PSC Wrestles With Role
At their meeting yesterday the Public Service Commission struggled with how involved they want to get in legislative affairs.
The commissioners appears to worry that they were on a slippery slope to holding PSC hearings upon legislative request, and perhaps in this particular case that they were being used for other than informational purposes…
Commissioner Bill Kenney mused as much: “Unfortunately, we’ve been brought into this and we are pawns – it’s a delaying tactic. It pushes things off and pushes things off.”
It’s interesting to note that both Kenney and Commissioner Steve Stoll are former senators, and thus are sensitive to meddling too much in that chamber’s debate. They said the House and Senate research staffs were more than capable of answering lawmakers’ questions and reaching out to the PSC for any technical queries.
They decided to answer this query as quickly as possible – and avoid entanglements in the future.
One Senate side source cautioned that the PSC has raised its profile a bit too much with this foray. Just as the judiciary’s bungled involvement in the redistricting process led to unwanted legislative action last session, the PSC could easily wander into a legislator’s crosshairs if they’re perceived as getting involved in the legislature’s business.
“The fact that Missouri utility companies continue to refuse to provide information and oppose a full investigation, public hearing and full exposure of this new surcharge legislation should tell Missourians all they need to know about what this new law will do to their electric bill,” said Chris Roepe, FERAF Executive Director. “Utility companies clearly have something to hide…”
Double Standards in Education?
Senate Education Chair David Pearce presented his new model for higher education funding at his committee yesterday. (See the bill here). It would only affect 10% of the funding stream, but it would move the distributions away from across-the-board raises or cuts. Instead it would reward those institutions which were demonstrating an ability to serve more students.
Reform advocates elementary and secondary schools wondered whether the chairman would support a similar performance-based model in their arena.
And the only opposition to Pearce’s ambitious bill was based on the fact that its current formulation would disincentivise local communities from funding their community colleges through higher property taxes.
Again, it’s the same argument made by some elementary and secondary school advocates who see the implementation of the foundation formula as dismissing the contributions some districts make with exceptional local property tax support.
The Jami Show
OK so I have no actual experience as a television producer, but I have to believe there is a legitimate hit just waiting… a reality show following the life of Sen. Jamilah Nasheed.
Consider what yesterday’s episode would have included…
It starts with a Post-Dispatch article (read it here) about how she and Sen. Maria Chappelle-Nadal in a drive-around with St. Louis Police (the po-po, the fuzz, the heat etc…) apparently witnessed a copper “confiscating” some weed from a suspect. Confiscating as in putting it in her back pocket and forgetting to label it evidence, if you know what I mean. “Police officials said they do not know where the marijuana went.” (MOScout tip: send the brownies in the fridge to the crime lab…)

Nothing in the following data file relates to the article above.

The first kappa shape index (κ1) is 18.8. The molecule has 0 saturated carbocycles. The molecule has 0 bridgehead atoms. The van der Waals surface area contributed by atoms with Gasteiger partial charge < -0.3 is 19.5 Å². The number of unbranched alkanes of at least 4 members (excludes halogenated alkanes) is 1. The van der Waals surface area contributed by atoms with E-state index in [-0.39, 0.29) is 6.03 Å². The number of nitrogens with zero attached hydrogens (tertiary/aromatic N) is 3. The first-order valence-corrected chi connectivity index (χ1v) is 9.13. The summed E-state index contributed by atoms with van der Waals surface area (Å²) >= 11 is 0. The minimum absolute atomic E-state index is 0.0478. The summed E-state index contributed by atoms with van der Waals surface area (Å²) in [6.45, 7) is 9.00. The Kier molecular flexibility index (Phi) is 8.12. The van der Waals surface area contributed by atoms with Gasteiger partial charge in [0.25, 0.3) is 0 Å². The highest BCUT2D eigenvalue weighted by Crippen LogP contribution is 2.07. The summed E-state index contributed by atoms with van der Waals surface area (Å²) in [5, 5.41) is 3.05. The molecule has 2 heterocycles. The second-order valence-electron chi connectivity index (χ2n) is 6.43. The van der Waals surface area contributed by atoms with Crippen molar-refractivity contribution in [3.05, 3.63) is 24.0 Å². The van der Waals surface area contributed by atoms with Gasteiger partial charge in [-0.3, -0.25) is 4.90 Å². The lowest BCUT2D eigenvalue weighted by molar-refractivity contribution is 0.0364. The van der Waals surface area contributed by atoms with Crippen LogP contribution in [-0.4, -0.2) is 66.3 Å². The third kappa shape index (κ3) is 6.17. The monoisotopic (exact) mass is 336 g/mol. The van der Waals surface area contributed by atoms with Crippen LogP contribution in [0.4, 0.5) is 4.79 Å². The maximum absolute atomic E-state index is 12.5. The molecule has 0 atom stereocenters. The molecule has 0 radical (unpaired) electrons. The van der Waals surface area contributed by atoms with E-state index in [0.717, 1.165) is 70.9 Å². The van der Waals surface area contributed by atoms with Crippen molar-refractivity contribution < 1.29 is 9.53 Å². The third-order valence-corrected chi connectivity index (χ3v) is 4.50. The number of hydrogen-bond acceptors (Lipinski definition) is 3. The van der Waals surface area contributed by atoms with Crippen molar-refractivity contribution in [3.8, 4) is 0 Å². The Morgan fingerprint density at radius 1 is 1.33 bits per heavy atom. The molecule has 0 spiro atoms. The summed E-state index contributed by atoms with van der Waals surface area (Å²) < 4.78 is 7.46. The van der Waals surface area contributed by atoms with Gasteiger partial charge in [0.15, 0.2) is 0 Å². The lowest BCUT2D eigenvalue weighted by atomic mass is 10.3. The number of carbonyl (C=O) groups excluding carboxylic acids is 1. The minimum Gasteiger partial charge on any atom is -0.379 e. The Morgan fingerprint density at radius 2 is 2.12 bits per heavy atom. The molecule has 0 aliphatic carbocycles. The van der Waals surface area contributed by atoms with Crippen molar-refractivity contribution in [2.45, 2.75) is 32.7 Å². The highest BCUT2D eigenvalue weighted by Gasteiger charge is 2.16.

Then in the afternoon, during the distressed land assemblage tax credit hearing, Nasheed took on a witness/constituent who had the nerve to come and testify that she was opposed to the incentive. Apparently the exchange had the tone and volume usually reserved for the middle of my street at around 2am on a summer Saturday night…
The constituent, by the way, is the client of Eric Vickers, who happens to be Jami’s chief of staff. Awkward.
St. Louis County Library Fined
It seems almost reasonable. I have seen the Missouri Ethics Commission fine others tens of thousands of dollars. And the other day my library account was dinged 5 cents when I was late returning Wonder (by R.J. Palacio. if you have small kids, read this one to them). So the MEC apparently is applying library rates to the Library for their campaign violation. They didn’t put the disclaimer on some material for a recent tax increase. Fined 100 big ones. See it here.
Nixon Everywhere For Medicaid
Governor Jay Nixon will be making stops in Hermann and in Perryville today as he continues to barnstorm across Missouri making the case for Medicaid expansion.
“Tennessee Gov. Bill Haslam will became the ninth Republican governor to embrace Obamacare’s Medicaid expansion”
Add lobbyist Fred Dreiling and Rep. Kevin McManus to the list. Both are graduates of Rockhurst High School.
From the Pelopidas website:
Nancy Giddens, Shannon Cooper and Jessica Land added Distilled Spirits Council of US.
Mike Grote added City of North Kansas City, and Glazer’s Family of Companies.
Kate Marx added Westinghouse Electric Company.
The registrations continue to show how the liquor franchise bill is heating up again.
Also it looks like lobbyist Mike Grote has signed on to enter the debate on the potential sale of the North Kansas City Hospital.
Citizens for Good Government - $10,000 Clayton Firefighters Assoc.
Citizens for Good Government - $6,000 from Professional Fire Fighters of Central St. Louis County PAC.
Lewis & Clark Regional Leadership Forum - $12,000 from Murphy Group Holdings Inc.
Happy birthdays to Joe Fallert (60) and Scott Lipke (44).
Secretary of State Jason Kander announced this morning and he and his wife, Diana, are expecting their first child.